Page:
When to use a Bear Put Spread vs. a Bear Call Spread

February 1, 2010

A Bear Call Spread and a Bear Put Spread have similar properties.  Graphically, they are similar and they are both constructed to profit from a declining market.

When using a Bear Put Spread, the position is a debit spread.  When using a Bear Call Spread, the position is a credit spread.  When should use a Bear Put Spread versus  a Bear Call spread, to exploit a declining market?

The choice of using a Bear Put Spread or Bear Call Spread is typically determined by the risk and reward profile the two similar trades.

Sometimes a Bear Put Spread is the better choice, even though entered initially as a debit spread.  Sometimes the Bear Call Spread is the better choice (which is always a credit spread).

When determining which spread to use, we are not about whether the spread is a credit spread or a debit spread.  In this example, our first and foremost concern is that we want to see the market under review decline.

An effective way to analyze the trades is to review the best-case and worst-case scenarios, margin requirements and option “Greeks” associated with the trades.  An effective way of analyzing profit and loss for either of these bearish strategies is to set up the trades such that the lower strike for the Bear Call Spread is the same as the lower strike for the Bear Put Spread.  Then, to compare apples to apples, select strikes equally far away from the strike price that is the same for each spread.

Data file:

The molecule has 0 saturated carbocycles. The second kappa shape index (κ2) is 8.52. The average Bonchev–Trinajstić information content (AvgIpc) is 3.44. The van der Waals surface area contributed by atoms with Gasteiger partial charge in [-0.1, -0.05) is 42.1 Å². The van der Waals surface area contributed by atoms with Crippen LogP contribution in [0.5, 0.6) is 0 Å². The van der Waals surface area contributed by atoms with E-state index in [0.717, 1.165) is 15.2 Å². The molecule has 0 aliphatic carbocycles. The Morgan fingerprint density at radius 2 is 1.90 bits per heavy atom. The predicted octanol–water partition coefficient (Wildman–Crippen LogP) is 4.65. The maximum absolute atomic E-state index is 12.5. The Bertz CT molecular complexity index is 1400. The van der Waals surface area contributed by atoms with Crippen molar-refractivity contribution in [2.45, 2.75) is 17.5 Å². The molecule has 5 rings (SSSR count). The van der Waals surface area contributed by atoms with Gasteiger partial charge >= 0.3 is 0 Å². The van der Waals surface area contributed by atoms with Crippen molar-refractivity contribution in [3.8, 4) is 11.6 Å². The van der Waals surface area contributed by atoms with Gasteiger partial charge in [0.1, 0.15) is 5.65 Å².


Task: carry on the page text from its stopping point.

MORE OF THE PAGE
Once this is done, conduct a “what if” on the losses incurred resulting from a 20 point, 30, point and 40 point move against the bearish position.  Ideally, we want to be able to incur an adverse price move with minimal loss.  Sometimes, the determining factor comes down to this – which spread, the Bull Put Spread or the Bear Put Spread, incurs a smaller loss given an adverse move against our market bias.

Other factors that come into play are the option Greeks, such as Delta, Gamma, Vega and Theta.  Investors weigh these option Greek factors differently.  Option Greeks relate to tolerances in time decay (Theta), degree of directional bias (Delta) and other factors that may affect the value of the position that is deployed.

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